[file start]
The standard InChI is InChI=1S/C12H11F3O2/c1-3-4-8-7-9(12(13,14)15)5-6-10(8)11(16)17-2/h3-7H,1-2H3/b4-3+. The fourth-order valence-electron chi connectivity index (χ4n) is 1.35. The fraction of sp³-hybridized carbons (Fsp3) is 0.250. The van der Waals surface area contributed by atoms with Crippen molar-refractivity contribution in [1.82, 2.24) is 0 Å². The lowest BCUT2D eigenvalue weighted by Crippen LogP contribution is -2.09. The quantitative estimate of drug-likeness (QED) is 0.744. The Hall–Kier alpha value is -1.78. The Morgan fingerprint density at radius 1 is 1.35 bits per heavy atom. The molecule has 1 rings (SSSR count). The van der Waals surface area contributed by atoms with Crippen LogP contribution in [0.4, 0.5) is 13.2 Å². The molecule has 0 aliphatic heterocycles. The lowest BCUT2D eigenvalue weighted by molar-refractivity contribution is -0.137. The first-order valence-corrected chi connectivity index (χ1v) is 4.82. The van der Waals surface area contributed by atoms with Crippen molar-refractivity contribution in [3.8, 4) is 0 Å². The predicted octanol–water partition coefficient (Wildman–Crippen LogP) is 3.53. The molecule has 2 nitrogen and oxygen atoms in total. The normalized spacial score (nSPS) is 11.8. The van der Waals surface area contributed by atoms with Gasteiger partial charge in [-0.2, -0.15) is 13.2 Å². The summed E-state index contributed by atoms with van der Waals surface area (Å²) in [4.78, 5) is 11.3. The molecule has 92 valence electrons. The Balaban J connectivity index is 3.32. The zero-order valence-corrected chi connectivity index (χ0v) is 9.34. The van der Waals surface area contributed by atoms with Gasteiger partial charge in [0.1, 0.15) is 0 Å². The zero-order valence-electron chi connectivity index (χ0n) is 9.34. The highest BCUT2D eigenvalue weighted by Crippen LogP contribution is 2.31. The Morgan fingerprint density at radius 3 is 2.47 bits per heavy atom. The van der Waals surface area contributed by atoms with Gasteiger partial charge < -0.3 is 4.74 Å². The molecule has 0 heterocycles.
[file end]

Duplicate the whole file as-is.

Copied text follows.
The standard InChI is InChI=1S/C12H11F3O2/c1-3-4-8-7-9(12(13,14)15)5-6-10(8)11(16)17-2/h3-7H,1-2H3/b4-3+. The fourth-order valence-electron chi connectivity index (χ4n) is 1.35. The fraction of sp³-hybridized carbons (Fsp3) is 0.250. The van der Waals surface area contributed by atoms with Crippen molar-refractivity contribution in [1.82, 2.24) is 0 Å². The lowest BCUT2D eigenvalue weighted by Crippen LogP contribution is -2.09. The quantitative estimate of drug-likeness (QED) is 0.744. The Hall–Kier alpha value is -1.78. The Morgan fingerprint density at radius 1 is 1.35 bits per heavy atom. The molecule has 1 rings (SSSR count). The van der Waals surface area contributed by atoms with Crippen LogP contribution in [0.4, 0.5) is 13.2 Å². The molecule has 0 aliphatic heterocycles. The lowest BCUT2D eigenvalue weighted by molar-refractivity contribution is -0.137. The first-order valence-corrected chi connectivity index (χ1v) is 4.82. The van der Waals surface area contributed by atoms with Crippen molar-refractivity contribution in [3.8, 4) is 0 Å². The predicted octanol–water partition coefficient (Wildman–Crippen LogP) is 3.53. The molecule has 2 nitrogen and oxygen atoms in total. The normalized spacial score (nSPS) is 11.8. The van der Waals surface area contributed by atoms with Gasteiger partial charge in [-0.2, -0.15) is 13.2 Å². The summed E-state index contributed by atoms with van der Waals surface area (Å²) in [4.78, 5) is 11.3. The molecule has 92 valence electrons. The Balaban J connectivity index is 3.32. The zero-order valence-corrected chi connectivity index (χ0v) is 9.34. The van der Waals surface area contributed by atoms with Gasteiger partial charge in [0.1, 0.15) is 0 Å². The zero-order valence-electron chi connectivity index (χ0n) is 9.34. The highest BCUT2D eigenvalue weighted by Crippen LogP contribution is 2.31. The Morgan fingerprint density at radius 3 is 2.47 bits per heavy atom. The van der Waals surface area contributed by atoms with Gasteiger partial charge < -0.3 is 4.74 Å². The molecule has 0 heterocycles.